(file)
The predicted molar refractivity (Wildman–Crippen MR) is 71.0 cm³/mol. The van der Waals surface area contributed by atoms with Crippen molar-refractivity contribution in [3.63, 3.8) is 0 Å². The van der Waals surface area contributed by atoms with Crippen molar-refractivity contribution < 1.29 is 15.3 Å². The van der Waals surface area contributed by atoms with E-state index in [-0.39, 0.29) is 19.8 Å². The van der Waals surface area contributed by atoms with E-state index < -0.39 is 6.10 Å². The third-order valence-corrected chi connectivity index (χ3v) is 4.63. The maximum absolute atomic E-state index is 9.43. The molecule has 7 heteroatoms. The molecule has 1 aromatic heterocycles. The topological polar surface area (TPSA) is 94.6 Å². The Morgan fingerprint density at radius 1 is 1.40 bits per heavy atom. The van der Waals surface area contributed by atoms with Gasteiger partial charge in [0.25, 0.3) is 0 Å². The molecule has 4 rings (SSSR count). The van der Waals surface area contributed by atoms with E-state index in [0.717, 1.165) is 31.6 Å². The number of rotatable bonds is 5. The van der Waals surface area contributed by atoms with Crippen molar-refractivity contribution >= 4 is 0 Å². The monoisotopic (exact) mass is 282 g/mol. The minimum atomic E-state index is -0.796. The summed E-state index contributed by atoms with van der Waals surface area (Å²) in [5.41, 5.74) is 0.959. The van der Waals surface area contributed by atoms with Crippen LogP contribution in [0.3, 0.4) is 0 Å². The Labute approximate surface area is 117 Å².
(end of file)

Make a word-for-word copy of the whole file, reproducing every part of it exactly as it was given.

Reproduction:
The predicted molar refractivity (Wildman–Crippen MR) is 71.0 cm³/mol. The van der Waals surface area contributed by atoms with Crippen molar-refractivity contribution in [3.63, 3.8) is 0 Å². The van der Waals surface area contributed by atoms with Crippen molar-refractivity contribution < 1.29 is 15.3 Å². The van der Waals surface area contributed by atoms with E-state index in [-0.39, 0.29) is 19.8 Å². The van der Waals surface area contributed by atoms with E-state index < -0.39 is 6.10 Å². The third-order valence-corrected chi connectivity index (χ3v) is 4.63. The maximum absolute atomic E-state index is 9.43. The molecule has 7 heteroatoms. The molecule has 1 aromatic heterocycles. The topological polar surface area (TPSA) is 94.6 Å². The Morgan fingerprint density at radius 1 is 1.40 bits per heavy atom. The van der Waals surface area contributed by atoms with Gasteiger partial charge in [0.25, 0.3) is 0 Å². The molecule has 4 rings (SSSR count). The van der Waals surface area contributed by atoms with E-state index in [0.717, 1.165) is 31.6 Å². The number of rotatable bonds is 5. The van der Waals surface area contributed by atoms with Crippen molar-refractivity contribution >= 4 is 0 Å². The monoisotopic (exact) mass is 282 g/mol. The minimum atomic E-state index is -0.796. The summed E-state index contributed by atoms with van der Waals surface area (Å²) in [5.41, 5.74) is 0.959. The van der Waals surface area contributed by atoms with Crippen LogP contribution in [0.3, 0.4) is 0 Å². The Labute approximate surface area is 117 Å².